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The World Animal Feed Industry - Roger Gilbert

Roger Gilbert
Secretary General
International Feed Industry Federation


It is appropriate to start by identifying just who and what the animal feed industry is. While there are various ways to produce feed for livestock, there are just three broad production and delivery systems involved where farmers ‘take in’ feed to assist them in producing their livestock products - be that dairy or beef cattle, chickens, laying hens, pigs, rabbits, goats and sheep or fish. They are:

These are the sectors that the International Feed Industry Federation (IFIF) represents through its National Feed Association members. Unfortunately, the vast majority of countries do not have feed associations and are therefore not represented by IFIF which also represents suppliers to the feed trade, including machinery and raw material producers.

What makes the industry similar or different between countries or across borders?

For a start the same livestock are fed (often rearing the same genetic stock); the same research and trial results are used to determine what animals need in order to maximise their genetic potential; the same feed formulation software is used to provide ‘least-cost’ diets in order to remain competitive in the market place. And finally the same manufacturing technology is used - the same equipment - and most often the same raw materials.

What makes the industry different and why it is that numerous feed mills are maintained within countries is the different cultures and skills that are brought to the business of making feed.

Today, fewer than 3800 feed mills manufacture more than 80 percent of the world’s industrial feed.

Despite the strong trends of vertical integration and consolidation within the industry, the world’s 10 largest feed manufacturers produce less than 65 million tonnes per year - less than 11 percent of global feed output. So, the global feed industry still remains broadly based, with many local and regional commercial feed companies as well as specialised firms. The European Feed Manufacturers' Federation (FEFAC) calculated that its members in the European Union, which produce some 120 million t of compounded feed annually, accounts for approximately a quarter of all feed consumed by livestock in Western Europe. Calculating fed production from a livestock base produces a figure of approximately 1000 million t annually.

However, IFIF’s best estimate - and supported by Feed International magazine figures - suggests that annual compound feeds production is in the order of 600 million t.

Ten countries produce more than 60 percent of the world’s total industrial feed, while 50 countries produce more than 90 percent of the total. Manufactured feeds for poultry are the greatest proportion of tonnage. Next is pig followed by cattle feeds, which are mainly concentrates for dairy cows. Feed products for fish and crustaceans accounts for 14 million t and is growing.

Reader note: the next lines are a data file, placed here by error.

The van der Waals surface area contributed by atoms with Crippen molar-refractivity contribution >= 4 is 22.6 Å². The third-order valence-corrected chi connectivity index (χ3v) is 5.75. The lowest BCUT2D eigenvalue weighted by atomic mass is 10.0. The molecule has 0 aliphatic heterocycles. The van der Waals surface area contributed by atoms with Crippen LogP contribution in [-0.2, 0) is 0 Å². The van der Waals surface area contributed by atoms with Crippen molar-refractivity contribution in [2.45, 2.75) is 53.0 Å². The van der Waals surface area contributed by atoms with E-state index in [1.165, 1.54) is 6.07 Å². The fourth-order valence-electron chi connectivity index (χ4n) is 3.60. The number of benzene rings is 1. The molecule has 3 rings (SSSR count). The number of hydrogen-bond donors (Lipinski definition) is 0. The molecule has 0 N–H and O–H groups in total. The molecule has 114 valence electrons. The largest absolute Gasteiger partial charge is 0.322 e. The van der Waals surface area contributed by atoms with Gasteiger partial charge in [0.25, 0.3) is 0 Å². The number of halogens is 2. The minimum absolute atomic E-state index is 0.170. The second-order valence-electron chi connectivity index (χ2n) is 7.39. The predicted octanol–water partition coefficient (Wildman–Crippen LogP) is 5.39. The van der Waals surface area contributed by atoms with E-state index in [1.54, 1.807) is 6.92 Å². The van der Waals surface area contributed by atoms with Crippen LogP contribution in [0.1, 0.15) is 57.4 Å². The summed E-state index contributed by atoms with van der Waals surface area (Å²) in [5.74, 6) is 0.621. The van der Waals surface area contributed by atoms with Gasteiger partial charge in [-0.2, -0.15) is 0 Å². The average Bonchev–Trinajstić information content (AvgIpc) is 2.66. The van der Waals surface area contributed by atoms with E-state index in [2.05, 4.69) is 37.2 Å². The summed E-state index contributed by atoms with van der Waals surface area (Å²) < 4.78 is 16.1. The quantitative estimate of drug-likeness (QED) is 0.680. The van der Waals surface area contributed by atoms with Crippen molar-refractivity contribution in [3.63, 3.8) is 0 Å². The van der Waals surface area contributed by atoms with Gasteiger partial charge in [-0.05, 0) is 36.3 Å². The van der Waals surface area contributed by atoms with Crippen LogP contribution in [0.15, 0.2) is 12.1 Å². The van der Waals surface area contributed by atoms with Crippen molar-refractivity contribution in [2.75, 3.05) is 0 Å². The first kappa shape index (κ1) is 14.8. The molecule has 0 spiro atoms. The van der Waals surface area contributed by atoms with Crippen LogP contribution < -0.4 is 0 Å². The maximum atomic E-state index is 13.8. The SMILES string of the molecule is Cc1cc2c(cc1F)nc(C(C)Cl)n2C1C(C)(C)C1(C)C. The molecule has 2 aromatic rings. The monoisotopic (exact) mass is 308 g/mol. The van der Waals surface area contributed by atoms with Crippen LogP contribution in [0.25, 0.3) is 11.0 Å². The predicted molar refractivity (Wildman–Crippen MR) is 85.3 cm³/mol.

In 1999, global per capita feed use was 98 kg/person/year, down on the peak of 105 kg during 1995/1996. This figure modulates depending on improved or declining economic conditions (Table 1).

This brief introduction helps put IFIF and the compound feed production system in context with total livestock feeding.

In the following sections the three topics covered will be referred to as the three ‘Ps’. They are: protein, population and politics.


Protein is the key building block for feed formulation systems. And the international trade in protein materials is central to the industry’s success no matter where production is carried out. Without this trade, the industry would not have the ability to formulate correctly and it would not be what it is today. And respective populations would have less choice and poorer diets as a consequence.

Yet with all the modern-day sophistication in trade, transportation, handling, formulation and delivery systems that gets products to livestock growers on a ‘just-in-time’ basis, protein sources are now in trouble.

Global population, feed manufacture and per capita use

(million tons)

Population feed use

Manufactured feed

Per capita













































Source: Feed International 2002 World Feed Panorama Survey (2001 data).

Protein oilseed meals. Soybean meal for example accounts for 75 percent of all protein used in compounded livestock rations worldwide. There is an on-going debate and campaign to reject genetically modified organisms from livestock diets. The livestock feed sector will have to join this debate and win it if it is to have genetically modified organisms (GMO) developments in the future which will improve production and add nutritional advantages that are acceptable to the sophisticated western consumer. It is the affluent west European consumer that is gaining the attention of policy makers in Brussels, and what the European Union does seems to persuade others of the issues.

Rendered Animal Products. Meat and bone meal, a long-time traditional ingredient and rich source of amino acids and minerals in livestock feeds worldwide, is banned in the European Union. This is due to the bovine spongiform encephalopathy (BSE) crisis and the link to the new variant Creutzfeldt - Jakob disease (vCJD) in humans.